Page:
Five Main Outcomes

The market is in constant reassessment mode here as there are five possible outcomes for the US economy in 2023 and the odds of each keep changing.

Proportion of sons employed

with an employer their father

had worked for at any time vs.

father’s earnings percentile

Current Views


Long 07FEB EURGBP call

spread 0.8870/0.8920

risking 22 GBP bps to make 50

Spot ref. 0.8850

January 20, 2023

Five Main Outcomes

If you think of the market as a big information discounting machine, you can see that in action right now. There is a strange combination of weak consumer, weak housing, and weak business sentiment coupled with a strong labor market, high and falling inflation, and hope for a rebirth of China growth. Each data point triggers a Bayesian recalibration of prior assumptions of the probability of the five main outcomes:

  1. No landing
  2. Soft landing
  3. Recession lite
  4. Hard landing
  5. Crash landing

We entered 2023 with probabilities leaning something like 5/10/40/30/15 and we got up to a more optimistic spread of maybe: 10/25/40/20/5 late last week. Now, we are back to something more like 5/15/40/30/10 after a string of bad hard data in the US, and elsewhere. I have been skeptical of soft data because in a nominal world with high inflation, sentiment is bad (inflation feels bad) but hard data might outperform on a nominal basis (inflation boosts nominal data, even though it feels bad). I am becoming less optimistic and will continue to update my odds of the five outcomes.

Now, we are starting to see bad hard data, especially global retail sales, but also US Industrial Production. Wednesday, I showed a chart of NZ retail sales printing their worst December in 20 years. UK Retail Sales came out last night for December and they were bad.

6-month rolling sum of MoM Retail Sales in the UK

2020 and 2021 are cut out to avoid y-axis dilation

The thing is, until the labor markets turn, perhaps none of this matters. We are stuck in the tense purgatory between soft landing and crash landing until one of these series resolves one way or the other. A weak consumer who loses their job is a disaster for the economy. A weak consumer with a job can skate through and come out the other side somewhat unscathed.

Given this complex set of crosswinds, I will be happy to change my view without much hesitation as new data comes in. Right now, I’m less bullish than I was over the first 2.5 weeks of 2023 because the market repriced to higher soft landing odds just as we got a string of bad hard data. More optimistic pricing + bad data = less bullish.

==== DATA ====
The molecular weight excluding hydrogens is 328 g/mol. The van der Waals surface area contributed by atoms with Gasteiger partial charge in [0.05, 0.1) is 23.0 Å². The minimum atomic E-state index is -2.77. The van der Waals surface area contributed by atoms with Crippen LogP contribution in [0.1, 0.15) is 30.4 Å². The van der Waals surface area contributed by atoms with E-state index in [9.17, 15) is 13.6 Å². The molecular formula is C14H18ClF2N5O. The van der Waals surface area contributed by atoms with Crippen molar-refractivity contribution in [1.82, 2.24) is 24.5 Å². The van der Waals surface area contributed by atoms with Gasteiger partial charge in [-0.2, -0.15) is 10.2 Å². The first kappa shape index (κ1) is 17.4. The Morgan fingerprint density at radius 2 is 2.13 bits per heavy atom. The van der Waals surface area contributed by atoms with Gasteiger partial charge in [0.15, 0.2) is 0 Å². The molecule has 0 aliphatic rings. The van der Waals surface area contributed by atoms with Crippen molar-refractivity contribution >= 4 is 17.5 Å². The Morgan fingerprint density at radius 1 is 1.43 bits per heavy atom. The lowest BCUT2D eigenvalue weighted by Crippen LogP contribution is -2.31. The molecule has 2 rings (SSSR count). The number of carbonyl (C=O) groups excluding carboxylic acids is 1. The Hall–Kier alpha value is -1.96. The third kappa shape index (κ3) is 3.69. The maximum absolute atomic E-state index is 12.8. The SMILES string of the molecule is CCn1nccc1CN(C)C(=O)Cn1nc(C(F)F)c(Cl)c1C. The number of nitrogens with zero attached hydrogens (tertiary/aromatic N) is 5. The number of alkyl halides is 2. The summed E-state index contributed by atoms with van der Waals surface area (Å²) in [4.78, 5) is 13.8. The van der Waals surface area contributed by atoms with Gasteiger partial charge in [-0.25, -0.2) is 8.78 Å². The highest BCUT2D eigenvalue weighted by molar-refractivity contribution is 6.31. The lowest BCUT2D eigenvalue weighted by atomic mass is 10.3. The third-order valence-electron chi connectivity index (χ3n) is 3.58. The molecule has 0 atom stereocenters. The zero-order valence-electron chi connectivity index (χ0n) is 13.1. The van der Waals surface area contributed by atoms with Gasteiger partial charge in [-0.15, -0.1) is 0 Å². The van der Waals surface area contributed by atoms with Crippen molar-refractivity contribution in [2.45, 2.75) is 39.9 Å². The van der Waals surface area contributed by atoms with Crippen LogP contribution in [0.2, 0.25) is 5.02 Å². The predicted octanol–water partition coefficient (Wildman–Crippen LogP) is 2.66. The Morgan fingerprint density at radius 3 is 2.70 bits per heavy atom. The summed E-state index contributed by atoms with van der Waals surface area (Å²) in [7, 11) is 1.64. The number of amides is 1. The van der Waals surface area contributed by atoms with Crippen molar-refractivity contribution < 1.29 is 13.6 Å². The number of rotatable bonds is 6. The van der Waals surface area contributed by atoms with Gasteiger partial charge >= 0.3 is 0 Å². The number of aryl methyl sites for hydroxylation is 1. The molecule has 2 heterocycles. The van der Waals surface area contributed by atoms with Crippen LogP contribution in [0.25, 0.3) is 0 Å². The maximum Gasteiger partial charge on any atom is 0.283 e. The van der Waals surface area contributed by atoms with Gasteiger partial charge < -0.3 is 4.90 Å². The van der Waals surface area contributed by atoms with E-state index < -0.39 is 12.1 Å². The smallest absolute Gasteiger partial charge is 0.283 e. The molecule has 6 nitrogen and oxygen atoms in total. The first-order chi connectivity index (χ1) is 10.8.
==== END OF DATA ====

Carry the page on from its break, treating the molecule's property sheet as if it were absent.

Speevr did a nice write up on their six scenarios for the US economy here. I tend to always think of the future probabilistically, but I am also pretty sure the shape of my thinking in today’s piece is subconsciously inspired by that Speevr piece. Give it a read if you’d like a more mathematical look at US economic scenario probabilities.

Central banks

Adding to this constant back and forth repricing in markets is the push and pull between central banks attempting to maintain their inflation-fighting credentials and markets saying: “We don’t believe you.” The Fed and ECB are attempting to raise the market into a large pot, and the market has called. Now, the central banks can either raise again, check and wait for more data, or (eventually) fold.

This will play out in slow motion as the data comes out. Markets have learned that forward guidance is not credible. If the data evolves differently than a basic extrapolation of current conditions, the central banks will abandon their guidance. That is, forward guidance is just a form of extrapolation bias. When Macklem says this in July 2020:

“Our message to Canadians is that interest rates are very low and they’re going to be there for a long time,”

And rates begin to skyrocket a few months later… Or Powell promises 75bp hikes are not being actively considered in May and then the Fed rips rates 75bps at the next three meetings in June, July and September… How much credibility should we place on Lagarde’s recent insistence that they are going to stick with the plan?


They are just extrapolating current conditions onto future policy. It’s destructive and pointless. The market’s mantra is “listen to the data, not the central banks” and while we do see some kneejerk responses to headlines like the Lagarde one, in the end the Fed has all but promised to stay on hold for most of 2023 and yet the market is pricing cuts galore as you can see in the chart below.

Still, when the Fed bails on its “tighter for longer guidance,” it will still matter because that capitulation moment will drive yields down another giant leg lower. In that context, we don’t need to listen to policymakers’ promises because they are credible, we need to watch for when they abandon those promises as those points are the key inflection points for markets. Much as when the Fed abandoned “transitory” in November 2021, kicking off the worst year for 60/40 in decades… When they abandon the “we ain’t gonna cut” language… It will be a watershed moment. Until then, each new data point needs to be treated with respect as we continue to evaluate the correct odds of the five main outcomes.

Final Thoughts

I am not an equity analyst, but these TSLA price cuts seem like they should be really bad for Ford. There has been a positive halo around Ford and its EV effort, but margins are tight and a major competitor slashing prices when margins are already tight, and $7500 EV credits are limited seems: bad. Have a lucky day.

good luck ⇅ be nimble



“Luck is not something you can mention in the presence of self-made men.”

E.B. White

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